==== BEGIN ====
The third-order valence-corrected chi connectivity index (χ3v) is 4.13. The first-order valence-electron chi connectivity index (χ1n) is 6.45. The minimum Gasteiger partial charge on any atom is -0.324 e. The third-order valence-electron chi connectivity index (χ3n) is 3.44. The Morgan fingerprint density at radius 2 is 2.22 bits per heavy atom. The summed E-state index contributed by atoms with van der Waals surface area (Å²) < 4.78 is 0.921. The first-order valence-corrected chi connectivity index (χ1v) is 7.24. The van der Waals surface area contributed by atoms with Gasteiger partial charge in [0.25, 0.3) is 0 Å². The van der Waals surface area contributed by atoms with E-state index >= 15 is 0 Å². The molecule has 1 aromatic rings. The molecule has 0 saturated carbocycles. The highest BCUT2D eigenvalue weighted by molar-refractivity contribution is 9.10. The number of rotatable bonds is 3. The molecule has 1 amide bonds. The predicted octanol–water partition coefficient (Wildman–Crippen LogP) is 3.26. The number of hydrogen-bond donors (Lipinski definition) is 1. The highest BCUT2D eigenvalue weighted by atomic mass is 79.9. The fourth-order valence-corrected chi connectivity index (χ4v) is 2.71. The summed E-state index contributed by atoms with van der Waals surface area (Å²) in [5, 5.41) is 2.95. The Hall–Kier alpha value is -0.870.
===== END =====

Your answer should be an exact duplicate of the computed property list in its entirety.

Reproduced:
The third-order valence-corrected chi connectivity index (χ3v) is 4.13. The first-order valence-electron chi connectivity index (χ1n) is 6.45. The minimum Gasteiger partial charge on any atom is -0.324 e. The third-order valence-electron chi connectivity index (χ3n) is 3.44. The Morgan fingerprint density at radius 2 is 2.22 bits per heavy atom. The summed E-state index contributed by atoms with van der Waals surface area (Å²) < 4.78 is 0.921. The first-order valence-corrected chi connectivity index (χ1v) is 7.24. The van der Waals surface area contributed by atoms with Gasteiger partial charge in [0.25, 0.3) is 0 Å². The van der Waals surface area contributed by atoms with E-state index >= 15 is 0 Å². The molecule has 1 aromatic rings. The molecule has 0 saturated carbocycles. The highest BCUT2D eigenvalue weighted by molar-refractivity contribution is 9.10. The number of rotatable bonds is 3. The molecule has 1 amide bonds. The predicted octanol–water partition coefficient (Wildman–Crippen LogP) is 3.26. The number of hydrogen-bond donors (Lipinski definition) is 1. The highest BCUT2D eigenvalue weighted by atomic mass is 79.9. The fourth-order valence-corrected chi connectivity index (χ4v) is 2.71. The summed E-state index contributed by atoms with van der Waals surface area (Å²) in [5, 5.41) is 2.95. The Hall–Kier alpha value is -0.870.